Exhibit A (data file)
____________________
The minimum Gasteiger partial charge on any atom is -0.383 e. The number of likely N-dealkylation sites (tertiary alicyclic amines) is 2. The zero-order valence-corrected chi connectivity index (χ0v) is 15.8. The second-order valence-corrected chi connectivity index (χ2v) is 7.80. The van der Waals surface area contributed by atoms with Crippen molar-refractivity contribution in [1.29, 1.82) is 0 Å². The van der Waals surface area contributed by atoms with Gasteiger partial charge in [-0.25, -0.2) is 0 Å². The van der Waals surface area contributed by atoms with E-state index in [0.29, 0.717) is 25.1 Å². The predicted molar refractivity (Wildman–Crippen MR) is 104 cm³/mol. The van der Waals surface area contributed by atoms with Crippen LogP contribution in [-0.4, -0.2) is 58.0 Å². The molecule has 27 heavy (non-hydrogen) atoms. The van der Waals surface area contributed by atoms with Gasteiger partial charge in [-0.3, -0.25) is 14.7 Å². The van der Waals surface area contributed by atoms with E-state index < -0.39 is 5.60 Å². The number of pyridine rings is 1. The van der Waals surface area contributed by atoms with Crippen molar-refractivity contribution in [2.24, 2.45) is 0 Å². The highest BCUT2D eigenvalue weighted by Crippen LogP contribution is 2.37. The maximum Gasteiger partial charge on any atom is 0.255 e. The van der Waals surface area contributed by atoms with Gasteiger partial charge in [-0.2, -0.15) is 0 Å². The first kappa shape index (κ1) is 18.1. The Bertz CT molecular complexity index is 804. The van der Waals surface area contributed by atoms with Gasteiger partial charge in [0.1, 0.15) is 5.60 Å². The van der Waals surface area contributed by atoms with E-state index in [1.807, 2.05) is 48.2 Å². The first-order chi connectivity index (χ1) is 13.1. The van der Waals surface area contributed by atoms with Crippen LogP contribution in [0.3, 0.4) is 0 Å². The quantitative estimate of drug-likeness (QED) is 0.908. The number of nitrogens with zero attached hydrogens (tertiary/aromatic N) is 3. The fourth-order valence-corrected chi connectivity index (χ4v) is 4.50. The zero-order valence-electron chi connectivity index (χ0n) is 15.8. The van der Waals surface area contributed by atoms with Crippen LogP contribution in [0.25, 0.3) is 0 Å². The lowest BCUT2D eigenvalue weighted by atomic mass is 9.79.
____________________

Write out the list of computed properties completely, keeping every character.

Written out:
The minimum Gasteiger partial charge on any atom is -0.383 e. The number of likely N-dealkylation sites (tertiary alicyclic amines) is 2. The zero-order valence-corrected chi connectivity index (χ0v) is 15.8. The second-order valence-corrected chi connectivity index (χ2v) is 7.80. The van der Waals surface area contributed by atoms with Crippen molar-refractivity contribution in [1.29, 1.82) is 0 Å². The van der Waals surface area contributed by atoms with Gasteiger partial charge in [-0.25, -0.2) is 0 Å². The van der Waals surface area contributed by atoms with E-state index in [0.29, 0.717) is 25.1 Å². The predicted molar refractivity (Wildman–Crippen MR) is 104 cm³/mol. The van der Waals surface area contributed by atoms with Crippen LogP contribution in [-0.4, -0.2) is 58.0 Å². The molecule has 27 heavy (non-hydrogen) atoms. The van der Waals surface area contributed by atoms with Gasteiger partial charge in [-0.3, -0.25) is 14.7 Å². The van der Waals surface area contributed by atoms with E-state index < -0.39 is 5.60 Å². The number of pyridine rings is 1. The van der Waals surface area contributed by atoms with Crippen molar-refractivity contribution in [2.24, 2.45) is 0 Å². The highest BCUT2D eigenvalue weighted by Crippen LogP contribution is 2.37. The maximum Gasteiger partial charge on any atom is 0.255 e. The van der Waals surface area contributed by atoms with Gasteiger partial charge in [-0.2, -0.15) is 0 Å². The first kappa shape index (κ1) is 18.1. The Bertz CT molecular complexity index is 804. The van der Waals surface area contributed by atoms with Gasteiger partial charge in [0.1, 0.15) is 5.60 Å². The van der Waals surface area contributed by atoms with E-state index in [1.807, 2.05) is 48.2 Å². The first-order chi connectivity index (χ1) is 13.1. The van der Waals surface area contributed by atoms with Crippen LogP contribution in [0.3, 0.4) is 0 Å². The quantitative estimate of drug-likeness (QED) is 0.908. The number of nitrogens with zero attached hydrogens (tertiary/aromatic N) is 3. The fourth-order valence-corrected chi connectivity index (χ4v) is 4.50. The zero-order valence-electron chi connectivity index (χ0n) is 15.8. The van der Waals surface area contributed by atoms with Crippen LogP contribution in [0.25, 0.3) is 0 Å². The lowest BCUT2D eigenvalue weighted by atomic mass is 9.79.